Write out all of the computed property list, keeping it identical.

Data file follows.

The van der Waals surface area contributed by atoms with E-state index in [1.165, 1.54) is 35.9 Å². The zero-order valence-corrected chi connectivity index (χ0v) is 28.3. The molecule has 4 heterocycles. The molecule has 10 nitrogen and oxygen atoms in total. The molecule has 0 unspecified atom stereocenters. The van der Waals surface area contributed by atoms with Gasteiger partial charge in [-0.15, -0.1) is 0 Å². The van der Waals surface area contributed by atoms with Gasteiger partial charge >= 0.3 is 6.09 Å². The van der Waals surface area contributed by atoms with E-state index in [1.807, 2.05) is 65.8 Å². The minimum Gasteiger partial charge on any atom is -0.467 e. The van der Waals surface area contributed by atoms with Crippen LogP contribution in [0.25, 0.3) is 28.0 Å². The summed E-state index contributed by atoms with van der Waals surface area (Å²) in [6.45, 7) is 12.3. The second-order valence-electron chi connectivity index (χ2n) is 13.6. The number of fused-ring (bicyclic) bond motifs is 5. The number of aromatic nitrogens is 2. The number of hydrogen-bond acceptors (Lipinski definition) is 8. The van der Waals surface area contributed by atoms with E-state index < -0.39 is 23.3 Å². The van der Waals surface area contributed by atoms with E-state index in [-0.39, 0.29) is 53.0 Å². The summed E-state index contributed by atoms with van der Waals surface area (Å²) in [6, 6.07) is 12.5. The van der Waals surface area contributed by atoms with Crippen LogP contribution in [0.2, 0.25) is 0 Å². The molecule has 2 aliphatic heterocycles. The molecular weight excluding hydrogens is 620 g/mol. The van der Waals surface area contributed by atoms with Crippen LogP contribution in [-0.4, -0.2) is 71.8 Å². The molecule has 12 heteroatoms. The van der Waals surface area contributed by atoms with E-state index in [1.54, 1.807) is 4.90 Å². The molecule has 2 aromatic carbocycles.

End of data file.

The van der Waals surface area contributed by atoms with E-state index in [1.165, 1.54) is 35.9 Å². The zero-order valence-corrected chi connectivity index (χ0v) is 28.3. The molecule has 4 heterocycles. The molecule has 10 nitrogen and oxygen atoms in total. The molecule has 0 unspecified atom stereocenters. The van der Waals surface area contributed by atoms with Gasteiger partial charge in [-0.15, -0.1) is 0 Å². The van der Waals surface area contributed by atoms with Gasteiger partial charge >= 0.3 is 6.09 Å². The van der Waals surface area contributed by atoms with E-state index in [1.807, 2.05) is 65.8 Å². The minimum Gasteiger partial charge on any atom is -0.467 e. The van der Waals surface area contributed by atoms with Crippen LogP contribution in [0.25, 0.3) is 28.0 Å². The summed E-state index contributed by atoms with van der Waals surface area (Å²) in [6.45, 7) is 12.3. The second-order valence-electron chi connectivity index (χ2n) is 13.6. The number of fused-ring (bicyclic) bond motifs is 5. The number of aromatic nitrogens is 2. The number of hydrogen-bond acceptors (Lipinski definition) is 8. The van der Waals surface area contributed by atoms with E-state index < -0.39 is 23.3 Å². The van der Waals surface area contributed by atoms with E-state index in [-0.39, 0.29) is 53.0 Å². The summed E-state index contributed by atoms with van der Waals surface area (Å²) in [6, 6.07) is 12.5. The van der Waals surface area contributed by atoms with Crippen LogP contribution in [0.2, 0.25) is 0 Å². The molecule has 2 aliphatic heterocycles. The molecular weight excluding hydrogens is 620 g/mol. The van der Waals surface area contributed by atoms with Crippen LogP contribution in [-0.4, -0.2) is 71.8 Å². The molecule has 12 heteroatoms. The van der Waals surface area contributed by atoms with E-state index in [1.54, 1.807) is 4.90 Å². The molecule has 2 aromatic carbocycles.